The recent trial of a grooming gang from Huddersfield ended with lengthy prison sentences for each of the 20 defendants. That case, like the others, involved men of Pakistani, Iraqi, Kurdish, Czech and Slovak Roma heritage. This fact is key to understanding why these girls were so badly let-down by police and social services, in spite of widespread knowledge of the offending. At least one Labour-led council failed to intervene because “to its eternal shame” it didn’t want “to make waves among the town’s ethnic community leaders because it relied too heavily on their votes.”
Kennedy also asks the pointed question often missed in the outraged coverage: “would the police have stepped back from investigating organised robberies by men from ethnic minority backgrounds…? Their sexist attitudes about the girls, the kind of girls who went with minority men, outweighed issues of racism.” The wilful blindness of those involved was one step away from conspiracy.
When there is equal treatment by the law, Kennedy argues, it does not necessarily lead to fairer outcomes. Kennedy warns that the well-meaning push towards gender equality has resulted in “a ham-fisted literal interpretation,” of treating the sexes the same, an approach that takes no account of the specific needs of women.
Take custodial sentencing. Judges, in an effort to appear neutral, often fail to take a woman’s childcare responsibilities into account and are not urged by any specific sentencing guidelines to do so. Sixty per cent of imprisoned women have dependent children, and fewer than one in 10 children are cared for by their father while their mothers are serving time. Only five per cent of children stay in their own home after their mother is imprisoned. The ripple effect of locking up our mothers is wide reaching and long lasting.
Some issues get only a passing mention. During her condemnation of cuts to legal aid in the family courts she notes the increase in self-representation—but doesn’t detail that as many as one in three cases have no lawyer at all. She spells out the horror faced by those who have to suffer personal cross-examination by an ex-partner accused of domestic abuse; but I would have been interested to know what she makes of the current protocol, which asks judges in such cases to put themselves in the extraordinary position of taking over the cross-examination before ruling on the case.
Kennedy does, however, spend time analysing the conviction rate for rape and rape trials. Both subjects have quite a history. The 2005 Home Office report gave a 6 per cent conviction rate for rapes reported to the police. The figure is still in widespread circulation: it appears on the Rape Crisis website and in recent newspaper articles. But this figure is misleading. An independent 2010 report by Baroness Stern, a cross-bench peer, pointed out that no other crimes were presented in this way: as reported, rather than prosecuted. If they were, their conviction rates would be comparably low. She called it “extremely unhelpful” in terms of encouraging rape victims to come forward.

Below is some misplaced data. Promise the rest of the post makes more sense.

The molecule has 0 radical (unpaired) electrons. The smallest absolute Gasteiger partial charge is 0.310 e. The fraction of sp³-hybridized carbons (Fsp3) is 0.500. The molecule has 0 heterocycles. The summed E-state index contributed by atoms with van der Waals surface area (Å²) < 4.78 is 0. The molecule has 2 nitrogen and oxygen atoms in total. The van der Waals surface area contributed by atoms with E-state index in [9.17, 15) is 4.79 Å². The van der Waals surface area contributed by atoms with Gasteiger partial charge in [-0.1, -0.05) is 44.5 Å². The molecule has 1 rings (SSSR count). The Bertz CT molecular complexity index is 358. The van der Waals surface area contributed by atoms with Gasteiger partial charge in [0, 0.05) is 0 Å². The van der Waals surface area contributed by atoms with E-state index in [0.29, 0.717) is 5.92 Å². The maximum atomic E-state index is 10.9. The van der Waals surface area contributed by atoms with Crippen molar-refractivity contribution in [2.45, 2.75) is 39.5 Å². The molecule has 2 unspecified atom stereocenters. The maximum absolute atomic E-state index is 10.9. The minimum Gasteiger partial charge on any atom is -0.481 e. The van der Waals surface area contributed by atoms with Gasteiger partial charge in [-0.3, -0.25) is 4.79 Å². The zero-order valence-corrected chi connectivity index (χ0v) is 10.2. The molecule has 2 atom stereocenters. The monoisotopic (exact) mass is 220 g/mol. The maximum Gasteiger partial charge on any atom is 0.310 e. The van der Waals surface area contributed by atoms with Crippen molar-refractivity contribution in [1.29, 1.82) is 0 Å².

A 2013 Mumsnet survey seemed to bear this out, reporting that 68 per cent of women who responded would not report a rape because of a low conviction rate. Kennedy puts the reported rape conviction rate at 7 per cent, and later confirms the conviction rate for prosecuted rapes is 58 per cent, which is largely in line with other offences.
However, the Stern report also concluded that nine out of 10 rapes are not reported in the first place. There are still considerably more men getting away with rape than there are men being falsely accused, despite the attention given by some of the media to the latter.
Kennedy is also highly critical of rape trials, citing lawyers who “say scantily dressed women or ones who are drunk or ones who hook up with guys on Tinder have been authors of their own misfortune.” As a criminal defence barrister it was with genuine horror that I read the quotations attributed to cross examination of rape complainants and her assertion that barristers show adolescent complainants video footage of their sexual activity to demean them. While this is far from my own experience, and from the experience of those colleagues I asked, the Bar is most certainly not dinosaur-free.